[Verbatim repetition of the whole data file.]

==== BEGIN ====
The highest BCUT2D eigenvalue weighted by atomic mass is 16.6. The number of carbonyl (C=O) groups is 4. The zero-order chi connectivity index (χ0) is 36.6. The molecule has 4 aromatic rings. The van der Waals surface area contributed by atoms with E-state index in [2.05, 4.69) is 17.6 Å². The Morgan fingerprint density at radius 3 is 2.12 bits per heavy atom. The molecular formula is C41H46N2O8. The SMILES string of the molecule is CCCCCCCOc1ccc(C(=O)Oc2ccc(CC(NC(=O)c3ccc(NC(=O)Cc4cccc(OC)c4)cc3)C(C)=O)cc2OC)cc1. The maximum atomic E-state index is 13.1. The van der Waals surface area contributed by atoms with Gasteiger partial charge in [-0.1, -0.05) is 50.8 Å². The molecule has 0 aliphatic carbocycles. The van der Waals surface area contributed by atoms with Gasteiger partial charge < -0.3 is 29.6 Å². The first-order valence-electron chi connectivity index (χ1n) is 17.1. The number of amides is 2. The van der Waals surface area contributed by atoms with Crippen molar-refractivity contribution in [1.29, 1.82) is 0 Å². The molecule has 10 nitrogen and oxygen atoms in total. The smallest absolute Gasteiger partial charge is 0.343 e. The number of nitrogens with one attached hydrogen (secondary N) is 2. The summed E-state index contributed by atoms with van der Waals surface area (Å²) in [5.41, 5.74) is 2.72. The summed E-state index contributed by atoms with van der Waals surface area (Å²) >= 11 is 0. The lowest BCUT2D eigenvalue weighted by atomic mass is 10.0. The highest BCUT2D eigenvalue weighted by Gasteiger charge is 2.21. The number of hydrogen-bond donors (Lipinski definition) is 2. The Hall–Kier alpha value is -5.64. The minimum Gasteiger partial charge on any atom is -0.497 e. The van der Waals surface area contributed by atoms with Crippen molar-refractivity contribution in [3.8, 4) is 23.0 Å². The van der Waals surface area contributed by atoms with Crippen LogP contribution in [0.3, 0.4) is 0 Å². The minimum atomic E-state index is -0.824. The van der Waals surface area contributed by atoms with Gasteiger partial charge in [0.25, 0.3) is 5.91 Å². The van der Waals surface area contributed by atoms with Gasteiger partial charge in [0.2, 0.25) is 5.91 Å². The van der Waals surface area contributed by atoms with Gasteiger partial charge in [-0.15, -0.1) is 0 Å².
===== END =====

The highest BCUT2D eigenvalue weighted by atomic mass is 16.6. The number of carbonyl (C=O) groups is 4. The zero-order chi connectivity index (χ0) is 36.6. The molecule has 4 aromatic rings. The van der Waals surface area contributed by atoms with E-state index in [2.05, 4.69) is 17.6 Å². The Morgan fingerprint density at radius 3 is 2.12 bits per heavy atom. The molecular formula is C41H46N2O8. The SMILES string of the molecule is CCCCCCCOc1ccc(C(=O)Oc2ccc(CC(NC(=O)c3ccc(NC(=O)Cc4cccc(OC)c4)cc3)C(C)=O)cc2OC)cc1. The maximum atomic E-state index is 13.1. The van der Waals surface area contributed by atoms with Gasteiger partial charge in [-0.1, -0.05) is 50.8 Å². The molecule has 0 aliphatic carbocycles. The van der Waals surface area contributed by atoms with Gasteiger partial charge < -0.3 is 29.6 Å². The first-order valence-electron chi connectivity index (χ1n) is 17.1. The number of amides is 2. The van der Waals surface area contributed by atoms with Crippen molar-refractivity contribution in [1.29, 1.82) is 0 Å². The molecule has 10 nitrogen and oxygen atoms in total. The smallest absolute Gasteiger partial charge is 0.343 e. The number of nitrogens with one attached hydrogen (secondary N) is 2. The summed E-state index contributed by atoms with van der Waals surface area (Å²) in [5.41, 5.74) is 2.72. The summed E-state index contributed by atoms with van der Waals surface area (Å²) >= 11 is 0. The lowest BCUT2D eigenvalue weighted by atomic mass is 10.0. The highest BCUT2D eigenvalue weighted by Gasteiger charge is 2.21. The number of hydrogen-bond donors (Lipinski definition) is 2. The Hall–Kier alpha value is -5.64. The minimum Gasteiger partial charge on any atom is -0.497 e. The van der Waals surface area contributed by atoms with Crippen molar-refractivity contribution in [3.8, 4) is 23.0 Å². The van der Waals surface area contributed by atoms with Crippen LogP contribution in [0.3, 0.4) is 0 Å². The minimum atomic E-state index is -0.824. The van der Waals surface area contributed by atoms with Gasteiger partial charge in [0.25, 0.3) is 5.91 Å². The van der Waals surface area contributed by atoms with Gasteiger partial charge in [0.2, 0.25) is 5.91 Å². The van der Waals surface area contributed by atoms with Gasteiger partial charge in [-0.15, -0.1) is 0 Å².